Friday, March 5, 2010

Modeling Deforestation in the Bolivian Lowlands Species and Carbon Impacts - Introduction

Introduction

With the importance of tropical forests for climate system function and biodiversity, land cover change in the Amazon has been the focus of intensive research. In Bolivia, the rate of deforestation is second only to that of Brazil. Due in part to a tremendous amount of economic growth in recent decades, the Bolivian Lowlands have seen forest loss of almost 3 million hectares between the years of 1992 and 2004, with two-thirds of this loss coming between 2001 and 2004 alone. With forests dominating over 50% of the land cover in lowland Bolivia, special planning tools are essential to manage, monitor and prioritize the risks associated with economic development and to assist the conservation community better understand the changes and impacts that are taking place. This poster demonstrates a set of techniques to assess land cover change, predict future scenarios, and assess the potential impacts of these scenarios on biodiversity and carbon loss. These techniques will be demonstrated using the tool Land Change Modeler (LCM) as found in the IDRISI GIS and Image Processing system.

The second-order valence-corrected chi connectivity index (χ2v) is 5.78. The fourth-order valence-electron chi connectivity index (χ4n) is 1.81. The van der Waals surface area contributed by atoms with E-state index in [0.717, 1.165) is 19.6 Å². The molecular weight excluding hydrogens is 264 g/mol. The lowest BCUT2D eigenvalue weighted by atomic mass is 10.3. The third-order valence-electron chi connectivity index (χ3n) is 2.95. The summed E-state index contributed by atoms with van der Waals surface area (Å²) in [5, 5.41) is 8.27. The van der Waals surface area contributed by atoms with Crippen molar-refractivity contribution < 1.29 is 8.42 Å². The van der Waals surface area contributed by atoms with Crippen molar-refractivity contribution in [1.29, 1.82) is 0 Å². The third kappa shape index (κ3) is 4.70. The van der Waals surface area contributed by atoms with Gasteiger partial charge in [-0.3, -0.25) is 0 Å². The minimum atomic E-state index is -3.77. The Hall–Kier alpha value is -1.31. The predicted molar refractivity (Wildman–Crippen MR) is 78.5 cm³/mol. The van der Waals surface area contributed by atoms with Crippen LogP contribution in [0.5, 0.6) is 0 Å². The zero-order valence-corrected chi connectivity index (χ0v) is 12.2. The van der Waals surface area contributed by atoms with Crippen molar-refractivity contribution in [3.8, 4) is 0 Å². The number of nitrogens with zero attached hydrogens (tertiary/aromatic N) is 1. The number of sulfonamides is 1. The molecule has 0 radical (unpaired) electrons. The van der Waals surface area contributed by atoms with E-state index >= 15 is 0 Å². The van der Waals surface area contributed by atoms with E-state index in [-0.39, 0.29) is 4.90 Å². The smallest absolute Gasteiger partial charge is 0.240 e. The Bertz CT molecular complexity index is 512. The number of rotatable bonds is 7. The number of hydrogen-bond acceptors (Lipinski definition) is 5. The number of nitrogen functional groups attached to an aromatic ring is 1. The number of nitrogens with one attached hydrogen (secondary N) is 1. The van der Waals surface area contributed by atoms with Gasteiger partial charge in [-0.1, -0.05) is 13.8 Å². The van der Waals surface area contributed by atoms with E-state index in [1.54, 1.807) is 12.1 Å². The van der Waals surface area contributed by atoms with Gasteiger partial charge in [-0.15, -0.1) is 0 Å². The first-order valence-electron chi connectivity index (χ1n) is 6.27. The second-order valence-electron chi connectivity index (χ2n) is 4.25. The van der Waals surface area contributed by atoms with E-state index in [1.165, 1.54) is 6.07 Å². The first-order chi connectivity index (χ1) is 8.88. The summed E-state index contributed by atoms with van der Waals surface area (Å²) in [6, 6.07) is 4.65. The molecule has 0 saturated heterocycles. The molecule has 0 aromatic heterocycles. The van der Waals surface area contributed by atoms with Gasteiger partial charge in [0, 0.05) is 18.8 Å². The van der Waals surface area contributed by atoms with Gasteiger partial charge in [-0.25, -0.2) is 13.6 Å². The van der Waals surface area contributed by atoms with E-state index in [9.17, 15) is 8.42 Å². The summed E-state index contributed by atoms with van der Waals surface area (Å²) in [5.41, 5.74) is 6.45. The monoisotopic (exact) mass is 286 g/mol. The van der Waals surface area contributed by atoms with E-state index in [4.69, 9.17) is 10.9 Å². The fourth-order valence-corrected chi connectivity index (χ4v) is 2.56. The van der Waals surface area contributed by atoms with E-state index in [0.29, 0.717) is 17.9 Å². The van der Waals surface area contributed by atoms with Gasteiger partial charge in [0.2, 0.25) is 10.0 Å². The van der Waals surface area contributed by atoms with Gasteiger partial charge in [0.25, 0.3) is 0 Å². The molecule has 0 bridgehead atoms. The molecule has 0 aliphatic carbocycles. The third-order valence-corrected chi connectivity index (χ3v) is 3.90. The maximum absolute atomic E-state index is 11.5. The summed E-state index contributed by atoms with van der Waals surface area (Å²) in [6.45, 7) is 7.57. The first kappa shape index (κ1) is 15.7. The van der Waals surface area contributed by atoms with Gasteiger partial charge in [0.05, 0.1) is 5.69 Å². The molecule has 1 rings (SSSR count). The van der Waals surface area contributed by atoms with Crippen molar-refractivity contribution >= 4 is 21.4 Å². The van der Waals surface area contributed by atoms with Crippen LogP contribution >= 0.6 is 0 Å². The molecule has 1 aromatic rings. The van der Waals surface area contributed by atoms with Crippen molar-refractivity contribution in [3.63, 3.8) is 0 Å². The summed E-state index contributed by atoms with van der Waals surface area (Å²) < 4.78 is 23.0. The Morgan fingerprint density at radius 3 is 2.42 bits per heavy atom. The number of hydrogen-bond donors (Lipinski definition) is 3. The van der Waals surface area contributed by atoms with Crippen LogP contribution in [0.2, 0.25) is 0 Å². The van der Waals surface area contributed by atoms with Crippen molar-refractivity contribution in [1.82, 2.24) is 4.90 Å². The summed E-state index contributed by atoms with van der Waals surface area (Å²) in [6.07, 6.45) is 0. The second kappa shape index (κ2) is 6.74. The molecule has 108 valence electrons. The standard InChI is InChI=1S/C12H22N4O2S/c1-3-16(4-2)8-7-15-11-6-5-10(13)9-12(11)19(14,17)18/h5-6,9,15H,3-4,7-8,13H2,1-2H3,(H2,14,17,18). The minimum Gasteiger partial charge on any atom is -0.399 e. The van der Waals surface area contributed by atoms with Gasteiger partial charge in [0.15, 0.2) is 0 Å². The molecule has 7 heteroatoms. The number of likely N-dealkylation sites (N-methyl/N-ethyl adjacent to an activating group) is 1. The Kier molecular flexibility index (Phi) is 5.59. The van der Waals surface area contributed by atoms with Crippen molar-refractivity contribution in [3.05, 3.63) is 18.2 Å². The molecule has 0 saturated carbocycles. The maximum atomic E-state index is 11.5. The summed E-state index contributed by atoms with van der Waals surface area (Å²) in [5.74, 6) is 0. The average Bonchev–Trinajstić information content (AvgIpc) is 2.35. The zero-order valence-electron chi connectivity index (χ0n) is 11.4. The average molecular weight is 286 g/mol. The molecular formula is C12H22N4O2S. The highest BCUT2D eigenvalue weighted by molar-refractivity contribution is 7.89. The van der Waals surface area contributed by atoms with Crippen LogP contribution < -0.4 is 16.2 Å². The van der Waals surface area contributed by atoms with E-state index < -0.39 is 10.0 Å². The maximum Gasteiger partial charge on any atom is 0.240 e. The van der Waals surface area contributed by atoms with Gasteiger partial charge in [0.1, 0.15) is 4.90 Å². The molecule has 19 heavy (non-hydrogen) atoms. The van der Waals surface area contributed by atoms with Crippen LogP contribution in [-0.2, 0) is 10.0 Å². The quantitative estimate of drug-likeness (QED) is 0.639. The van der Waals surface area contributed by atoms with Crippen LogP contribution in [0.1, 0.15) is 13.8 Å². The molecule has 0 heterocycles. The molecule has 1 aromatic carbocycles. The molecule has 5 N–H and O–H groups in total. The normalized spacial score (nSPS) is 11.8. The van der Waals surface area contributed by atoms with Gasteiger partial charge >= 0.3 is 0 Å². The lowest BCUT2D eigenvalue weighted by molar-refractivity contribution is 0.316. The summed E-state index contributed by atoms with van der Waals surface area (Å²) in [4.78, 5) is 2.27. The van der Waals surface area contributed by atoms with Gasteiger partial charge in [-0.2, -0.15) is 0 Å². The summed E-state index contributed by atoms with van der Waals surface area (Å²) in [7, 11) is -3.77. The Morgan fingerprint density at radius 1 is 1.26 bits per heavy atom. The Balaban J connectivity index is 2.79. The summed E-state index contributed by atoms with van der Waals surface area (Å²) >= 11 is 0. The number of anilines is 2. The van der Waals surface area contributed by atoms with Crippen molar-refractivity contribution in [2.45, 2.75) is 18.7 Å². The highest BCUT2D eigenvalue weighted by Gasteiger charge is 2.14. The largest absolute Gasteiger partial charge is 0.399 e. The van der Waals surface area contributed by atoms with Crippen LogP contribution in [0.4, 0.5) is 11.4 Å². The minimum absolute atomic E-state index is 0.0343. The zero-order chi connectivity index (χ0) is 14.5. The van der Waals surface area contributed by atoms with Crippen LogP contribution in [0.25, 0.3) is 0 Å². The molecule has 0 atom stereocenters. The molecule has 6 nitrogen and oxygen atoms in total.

1 comment:

  1. Dear all,

    These technologies used for monitoring are heavily contested by human rights advocates. With them, it may be possible for industry or governments to cherry pick the biodiversity they currently regard as important while discounting and discarding the rest. Further, the technology will allow the tracking of the people in
    the forest, which in turn may influence land rights negotiations.

    Additionally, the ability to assess the total biomass and its carbon value renders the biodiversity irrelevant and only the biomass commercially important.

    See more information on:

    http://noredd.makenoise.org/

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